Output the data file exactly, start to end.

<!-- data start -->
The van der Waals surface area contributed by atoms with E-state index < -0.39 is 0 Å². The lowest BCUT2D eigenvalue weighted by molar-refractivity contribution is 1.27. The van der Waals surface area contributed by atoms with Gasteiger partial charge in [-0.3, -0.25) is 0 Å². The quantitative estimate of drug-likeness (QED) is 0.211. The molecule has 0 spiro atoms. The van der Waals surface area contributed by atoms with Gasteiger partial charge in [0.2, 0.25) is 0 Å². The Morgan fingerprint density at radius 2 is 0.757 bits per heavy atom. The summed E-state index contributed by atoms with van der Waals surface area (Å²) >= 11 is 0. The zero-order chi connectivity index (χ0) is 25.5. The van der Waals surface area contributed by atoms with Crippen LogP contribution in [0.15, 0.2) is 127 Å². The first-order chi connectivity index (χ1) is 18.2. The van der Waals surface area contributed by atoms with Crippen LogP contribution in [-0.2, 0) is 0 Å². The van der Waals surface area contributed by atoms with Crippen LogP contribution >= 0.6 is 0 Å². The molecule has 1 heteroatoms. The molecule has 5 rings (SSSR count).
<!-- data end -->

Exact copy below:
The van der Waals surface area contributed by atoms with E-state index < -0.39 is 0 Å². The lowest BCUT2D eigenvalue weighted by molar-refractivity contribution is 1.27. The van der Waals surface area contributed by atoms with Gasteiger partial charge in [-0.3, -0.25) is 0 Å². The quantitative estimate of drug-likeness (QED) is 0.211. The molecule has 0 spiro atoms. The van der Waals surface area contributed by atoms with Gasteiger partial charge in [0.2, 0.25) is 0 Å². The Morgan fingerprint density at radius 2 is 0.757 bits per heavy atom. The summed E-state index contributed by atoms with van der Waals surface area (Å²) >= 11 is 0. The zero-order chi connectivity index (χ0) is 25.5. The van der Waals surface area contributed by atoms with Crippen LogP contribution in [0.15, 0.2) is 127 Å². The first-order chi connectivity index (χ1) is 18.2. The van der Waals surface area contributed by atoms with Crippen LogP contribution in [-0.2, 0) is 0 Å². The van der Waals surface area contributed by atoms with Crippen LogP contribution >= 0.6 is 0 Å². The molecule has 1 heteroatoms. The molecule has 5 rings (SSSR count).